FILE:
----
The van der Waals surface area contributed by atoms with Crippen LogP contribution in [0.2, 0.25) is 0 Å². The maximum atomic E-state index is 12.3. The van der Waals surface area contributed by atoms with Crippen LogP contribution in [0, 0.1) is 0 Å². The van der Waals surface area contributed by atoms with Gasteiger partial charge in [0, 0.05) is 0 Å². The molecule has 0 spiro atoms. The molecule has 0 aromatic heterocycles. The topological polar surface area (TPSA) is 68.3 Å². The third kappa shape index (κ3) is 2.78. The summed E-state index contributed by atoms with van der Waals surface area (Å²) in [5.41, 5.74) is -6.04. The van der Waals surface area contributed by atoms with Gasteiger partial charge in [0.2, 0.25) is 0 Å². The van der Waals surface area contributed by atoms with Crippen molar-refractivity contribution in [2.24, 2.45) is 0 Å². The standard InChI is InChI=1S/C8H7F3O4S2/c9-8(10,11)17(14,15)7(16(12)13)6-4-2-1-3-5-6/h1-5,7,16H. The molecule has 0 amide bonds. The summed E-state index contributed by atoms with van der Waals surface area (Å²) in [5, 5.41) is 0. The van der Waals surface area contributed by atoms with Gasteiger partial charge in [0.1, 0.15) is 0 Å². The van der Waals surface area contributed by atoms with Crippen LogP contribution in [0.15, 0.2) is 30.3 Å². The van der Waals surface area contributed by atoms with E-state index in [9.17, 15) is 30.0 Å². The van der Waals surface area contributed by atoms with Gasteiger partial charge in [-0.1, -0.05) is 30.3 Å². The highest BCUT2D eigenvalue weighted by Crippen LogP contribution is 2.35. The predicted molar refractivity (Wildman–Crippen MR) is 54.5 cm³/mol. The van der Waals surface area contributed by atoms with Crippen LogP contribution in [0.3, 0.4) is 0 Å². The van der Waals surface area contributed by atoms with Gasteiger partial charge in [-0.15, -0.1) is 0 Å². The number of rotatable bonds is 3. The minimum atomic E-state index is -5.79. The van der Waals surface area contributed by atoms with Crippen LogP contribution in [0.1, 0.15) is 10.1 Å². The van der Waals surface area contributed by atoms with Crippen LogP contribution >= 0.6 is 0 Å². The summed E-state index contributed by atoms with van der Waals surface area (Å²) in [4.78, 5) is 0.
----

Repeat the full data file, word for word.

The van der Waals surface area contributed by atoms with Crippen LogP contribution in [0.2, 0.25) is 0 Å². The maximum atomic E-state index is 12.3. The van der Waals surface area contributed by atoms with Crippen LogP contribution in [0, 0.1) is 0 Å². The van der Waals surface area contributed by atoms with Gasteiger partial charge in [0, 0.05) is 0 Å². The molecule has 0 spiro atoms. The molecule has 0 aromatic heterocycles. The topological polar surface area (TPSA) is 68.3 Å². The third kappa shape index (κ3) is 2.78. The summed E-state index contributed by atoms with van der Waals surface area (Å²) in [5.41, 5.74) is -6.04. The van der Waals surface area contributed by atoms with Gasteiger partial charge in [0.2, 0.25) is 0 Å². The van der Waals surface area contributed by atoms with Crippen molar-refractivity contribution in [2.24, 2.45) is 0 Å². The standard InChI is InChI=1S/C8H7F3O4S2/c9-8(10,11)17(14,15)7(16(12)13)6-4-2-1-3-5-6/h1-5,7,16H. The molecule has 0 amide bonds. The summed E-state index contributed by atoms with van der Waals surface area (Å²) in [5, 5.41) is 0. The van der Waals surface area contributed by atoms with Gasteiger partial charge in [0.1, 0.15) is 0 Å². The van der Waals surface area contributed by atoms with Crippen LogP contribution in [0.15, 0.2) is 30.3 Å². The van der Waals surface area contributed by atoms with E-state index in [9.17, 15) is 30.0 Å². The van der Waals surface area contributed by atoms with Gasteiger partial charge in [-0.1, -0.05) is 30.3 Å². The highest BCUT2D eigenvalue weighted by Crippen LogP contribution is 2.35. The predicted molar refractivity (Wildman–Crippen MR) is 54.5 cm³/mol. The van der Waals surface area contributed by atoms with Crippen LogP contribution in [0.3, 0.4) is 0 Å². The van der Waals surface area contributed by atoms with Gasteiger partial charge in [-0.15, -0.1) is 0 Å². The number of rotatable bonds is 3. The minimum atomic E-state index is -5.79. The van der Waals surface area contributed by atoms with Crippen LogP contribution in [0.1, 0.15) is 10.1 Å². The van der Waals surface area contributed by atoms with Crippen LogP contribution >= 0.6 is 0 Å². The summed E-state index contributed by atoms with van der Waals surface area (Å²) in [4.78, 5) is 0.